Hare, define the set of a maximum of three types of customers for the problems you defined in step one.

    Ideally, each problem defined in the prior step will be a matched customer type.

    Also, it can be possible that the same customer type might experience multiple problems at the same time.

    3. Define how your solution will be accessible
    A customer channel can define how your product or service reaches your potential customers, and in this step, you will need to choose a customer channel to make your service available to your potential customers.

    There are different types of channels –

    • Direct – includes web sales, own stores etc.
    • Indirect – includes partners stores, wholesalers etc.

    Choose the right customer channel for the right customer group as the right channel is generally the primary point of interaction between you and your customers.

    When deciding on customer Chanel ask yourself:

    • How will this channel raise awareness about your products or services?
    • How does this channel help your customers evaluate your value proposition?
    • How does this channel enable your customers to purchase your products and services?
    • How does this channel become integrated into your customers’ routines?
    • How does this channel deliver your value proposition?
    • How does this channel support after-sales customer service?

    4.  Define how you will create value you are proposing

          First of all, elaborate on your business’s key activities by asking yourself –

    • What key activities are you need to generate your value proposition, customer relationships, distribution channel and revenue stream?
    • What are the important assets under your business’s control that are necessary to support and sustain your business?

    The key activities can include –

    • Management of supply chain if logistics is critical to you (e.g. Apple),
    • Training & selecting human capital if you need to have good employees (e.g. consulting companies)
    • community management if the core asset is a community (e.g. Wikipedia).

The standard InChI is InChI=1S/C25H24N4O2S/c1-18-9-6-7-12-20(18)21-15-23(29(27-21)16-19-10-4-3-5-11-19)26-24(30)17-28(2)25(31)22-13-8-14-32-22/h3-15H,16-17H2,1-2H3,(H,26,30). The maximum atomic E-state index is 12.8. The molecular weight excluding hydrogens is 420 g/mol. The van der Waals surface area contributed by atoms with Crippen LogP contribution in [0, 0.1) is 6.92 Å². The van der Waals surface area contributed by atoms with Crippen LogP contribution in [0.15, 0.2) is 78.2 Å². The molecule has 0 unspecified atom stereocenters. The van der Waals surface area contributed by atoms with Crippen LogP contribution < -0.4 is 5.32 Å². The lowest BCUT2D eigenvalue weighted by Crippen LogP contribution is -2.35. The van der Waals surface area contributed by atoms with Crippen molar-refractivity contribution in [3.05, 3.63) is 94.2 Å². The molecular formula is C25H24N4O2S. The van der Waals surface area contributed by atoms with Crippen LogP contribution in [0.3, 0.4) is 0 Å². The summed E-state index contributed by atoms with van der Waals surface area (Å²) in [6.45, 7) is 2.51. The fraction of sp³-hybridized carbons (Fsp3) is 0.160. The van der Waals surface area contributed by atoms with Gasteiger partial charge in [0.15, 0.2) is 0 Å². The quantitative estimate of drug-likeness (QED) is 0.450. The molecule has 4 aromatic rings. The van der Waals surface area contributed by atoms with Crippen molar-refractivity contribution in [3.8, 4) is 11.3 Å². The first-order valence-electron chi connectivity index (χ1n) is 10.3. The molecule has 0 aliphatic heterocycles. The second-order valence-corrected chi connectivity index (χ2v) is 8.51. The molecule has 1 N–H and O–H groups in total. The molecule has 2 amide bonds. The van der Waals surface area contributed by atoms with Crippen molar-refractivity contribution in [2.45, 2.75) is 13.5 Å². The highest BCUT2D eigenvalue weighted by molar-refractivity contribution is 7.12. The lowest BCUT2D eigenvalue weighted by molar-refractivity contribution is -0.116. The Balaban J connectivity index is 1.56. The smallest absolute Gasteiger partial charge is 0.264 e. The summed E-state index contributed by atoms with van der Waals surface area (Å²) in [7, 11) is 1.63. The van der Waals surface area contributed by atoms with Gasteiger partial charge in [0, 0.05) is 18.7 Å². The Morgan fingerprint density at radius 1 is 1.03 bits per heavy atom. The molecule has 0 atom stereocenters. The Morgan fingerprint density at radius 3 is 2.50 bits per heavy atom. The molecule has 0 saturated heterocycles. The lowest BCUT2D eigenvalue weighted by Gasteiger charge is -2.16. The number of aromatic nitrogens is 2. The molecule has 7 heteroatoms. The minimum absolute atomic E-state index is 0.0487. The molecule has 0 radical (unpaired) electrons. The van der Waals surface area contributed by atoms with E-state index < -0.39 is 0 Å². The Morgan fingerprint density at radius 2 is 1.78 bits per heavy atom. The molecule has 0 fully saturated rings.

Now elaborate on your key resources by asking yourself questions like

    • What key resources do you need to generate the value proposition, distribution channel, customer relationships & revenue stream?
    • What resources do you need to build up yourself to be competitive?
    • What are the resources you can outsource?

    5.  Define major cost drivers behind your business
    In this step, you will define how to capture value for your business. Focus on how you will trim the fat and maximise the gross margin of your business.

    First of all, elaborate your cost structure by asking yourself questions such as:

    • What are the major costs inherent to the business model?
    • Which key activities and key resources are the major cost drivers?
    • What are the ways you plan to generate your business revenue?

    Generating the revenue at an early stage is critical if you are to validate your business idea and, in turn, stabilise your business.

    Second, elaborate on your revenue streams by asking yourself questions such as:

    • What value are your target customers willing to pay for?
    • What and how are your target customers currently paying for competitors’ products or services?
    • What are your competitor’s pricing tactics? It could be a one-time sign-up charge or a subscription fee.

    6.  You have your business model ready
    Congratulations! Based on the key problem, key customers, the solution you provide, and the value proposition defined, you have your business model ready!

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    Final thoughts

    There are several moving parts when running a business, and you do not want to be caught unprepared. Ensure the business model you draft is thorough and covers all the bases. Once you’ve proven the feasibility of your new business or your business expansion plan on paper with a business model, you are ready to write your business plan.

    Crafting a business model can be time-consuming, but you’ll see the return on that investment when your great idea has become the greater, successful business you envisioned.

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      123Financials Editorial Team
      The 123Financials editorial team is composed of seasoned finance and accounting experts with a combined experience of over 20 years. Specializing in UK finance, accounting, and tax-related content, our team is dedicated to delivering insightful and practical advice to startups and small businesses. With a strong background in both the theoretical and practical aspects of financial management, we ensure that our readers stay informed and empowered to make sound financial decisions. Whether it’s navigating the complexities of UK tax laws or providing strategic financial planning tips, our team is committed to excellence and accuracy in every article.